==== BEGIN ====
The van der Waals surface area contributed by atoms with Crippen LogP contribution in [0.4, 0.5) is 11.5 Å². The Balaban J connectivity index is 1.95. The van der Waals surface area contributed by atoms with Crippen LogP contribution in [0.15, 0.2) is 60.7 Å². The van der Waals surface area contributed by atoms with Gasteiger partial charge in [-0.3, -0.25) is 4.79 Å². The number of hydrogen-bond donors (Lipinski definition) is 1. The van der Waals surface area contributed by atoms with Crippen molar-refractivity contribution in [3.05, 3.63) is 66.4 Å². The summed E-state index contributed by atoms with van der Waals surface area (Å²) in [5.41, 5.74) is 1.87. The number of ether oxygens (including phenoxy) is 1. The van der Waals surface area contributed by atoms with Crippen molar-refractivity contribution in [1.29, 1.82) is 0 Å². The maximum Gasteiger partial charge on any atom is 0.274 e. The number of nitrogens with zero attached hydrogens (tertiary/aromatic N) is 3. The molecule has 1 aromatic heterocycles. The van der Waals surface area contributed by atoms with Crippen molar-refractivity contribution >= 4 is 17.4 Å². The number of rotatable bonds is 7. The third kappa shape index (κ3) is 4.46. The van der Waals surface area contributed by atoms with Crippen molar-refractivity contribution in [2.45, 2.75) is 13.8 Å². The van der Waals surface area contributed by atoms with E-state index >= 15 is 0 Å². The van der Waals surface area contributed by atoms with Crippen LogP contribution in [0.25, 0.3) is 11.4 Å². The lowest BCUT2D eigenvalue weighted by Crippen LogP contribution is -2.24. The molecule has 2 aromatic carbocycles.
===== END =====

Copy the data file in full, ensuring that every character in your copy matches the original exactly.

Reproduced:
The van der Waals surface area contributed by atoms with Crippen LogP contribution in [0.4, 0.5) is 11.5 Å². The Balaban J connectivity index is 1.95. The van der Waals surface area contributed by atoms with Crippen LogP contribution in [0.15, 0.2) is 60.7 Å². The van der Waals surface area contributed by atoms with Gasteiger partial charge in [-0.3, -0.25) is 4.79 Å². The number of hydrogen-bond donors (Lipinski definition) is 1. The van der Waals surface area contributed by atoms with Crippen molar-refractivity contribution in [3.05, 3.63) is 66.4 Å². The summed E-state index contributed by atoms with van der Waals surface area (Å²) in [5.41, 5.74) is 1.87. The number of ether oxygens (including phenoxy) is 1. The van der Waals surface area contributed by atoms with Crippen molar-refractivity contribution in [1.29, 1.82) is 0 Å². The maximum Gasteiger partial charge on any atom is 0.274 e. The number of nitrogens with zero attached hydrogens (tertiary/aromatic N) is 3. The molecule has 1 aromatic heterocycles. The van der Waals surface area contributed by atoms with Crippen molar-refractivity contribution >= 4 is 17.4 Å². The number of rotatable bonds is 7. The third kappa shape index (κ3) is 4.46. The van der Waals surface area contributed by atoms with Crippen molar-refractivity contribution in [2.45, 2.75) is 13.8 Å². The van der Waals surface area contributed by atoms with E-state index >= 15 is 0 Å². The van der Waals surface area contributed by atoms with Crippen LogP contribution in [0.25, 0.3) is 11.4 Å². The lowest BCUT2D eigenvalue weighted by Crippen LogP contribution is -2.24. The molecule has 2 aromatic carbocycles.